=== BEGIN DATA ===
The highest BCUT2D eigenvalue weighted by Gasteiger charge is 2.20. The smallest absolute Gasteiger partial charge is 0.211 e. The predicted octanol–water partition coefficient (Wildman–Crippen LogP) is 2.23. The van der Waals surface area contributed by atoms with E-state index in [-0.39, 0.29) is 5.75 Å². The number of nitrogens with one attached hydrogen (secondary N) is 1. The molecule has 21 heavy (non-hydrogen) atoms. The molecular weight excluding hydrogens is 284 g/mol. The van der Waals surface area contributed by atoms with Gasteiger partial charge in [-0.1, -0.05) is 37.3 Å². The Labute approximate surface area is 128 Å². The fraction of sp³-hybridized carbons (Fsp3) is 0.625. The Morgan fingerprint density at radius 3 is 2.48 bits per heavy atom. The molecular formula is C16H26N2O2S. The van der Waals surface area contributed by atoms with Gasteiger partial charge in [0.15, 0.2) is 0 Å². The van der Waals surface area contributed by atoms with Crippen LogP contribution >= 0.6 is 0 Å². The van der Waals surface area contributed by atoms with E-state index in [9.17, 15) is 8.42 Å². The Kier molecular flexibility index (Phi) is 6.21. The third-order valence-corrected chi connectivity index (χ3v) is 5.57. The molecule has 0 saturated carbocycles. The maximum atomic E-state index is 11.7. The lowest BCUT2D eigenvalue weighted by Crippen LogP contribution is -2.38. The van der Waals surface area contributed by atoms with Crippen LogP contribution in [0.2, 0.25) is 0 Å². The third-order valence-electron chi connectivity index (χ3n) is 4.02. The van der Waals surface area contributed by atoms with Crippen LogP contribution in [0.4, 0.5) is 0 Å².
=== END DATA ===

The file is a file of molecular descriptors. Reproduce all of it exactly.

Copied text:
The highest BCUT2D eigenvalue weighted by Gasteiger charge is 2.20. The smallest absolute Gasteiger partial charge is 0.211 e. The predicted octanol–water partition coefficient (Wildman–Crippen LogP) is 2.23. The van der Waals surface area contributed by atoms with E-state index in [-0.39, 0.29) is 5.75 Å². The number of nitrogens with one attached hydrogen (secondary N) is 1. The molecule has 21 heavy (non-hydrogen) atoms. The molecular weight excluding hydrogens is 284 g/mol. The van der Waals surface area contributed by atoms with Gasteiger partial charge in [-0.1, -0.05) is 37.3 Å². The Labute approximate surface area is 128 Å². The fraction of sp³-hybridized carbons (Fsp3) is 0.625. The Morgan fingerprint density at radius 3 is 2.48 bits per heavy atom. The molecular formula is C16H26N2O2S. The van der Waals surface area contributed by atoms with Gasteiger partial charge in [0.15, 0.2) is 0 Å². The van der Waals surface area contributed by atoms with Crippen LogP contribution >= 0.6 is 0 Å². The van der Waals surface area contributed by atoms with E-state index in [9.17, 15) is 8.42 Å². The Kier molecular flexibility index (Phi) is 6.21. The third-order valence-corrected chi connectivity index (χ3v) is 5.57. The molecule has 0 saturated carbocycles. The maximum atomic E-state index is 11.7. The lowest BCUT2D eigenvalue weighted by Crippen LogP contribution is -2.38. The van der Waals surface area contributed by atoms with Crippen LogP contribution in [0.2, 0.25) is 0 Å². The third-order valence-electron chi connectivity index (χ3n) is 4.02. The van der Waals surface area contributed by atoms with Crippen LogP contribution in [0.4, 0.5) is 0 Å².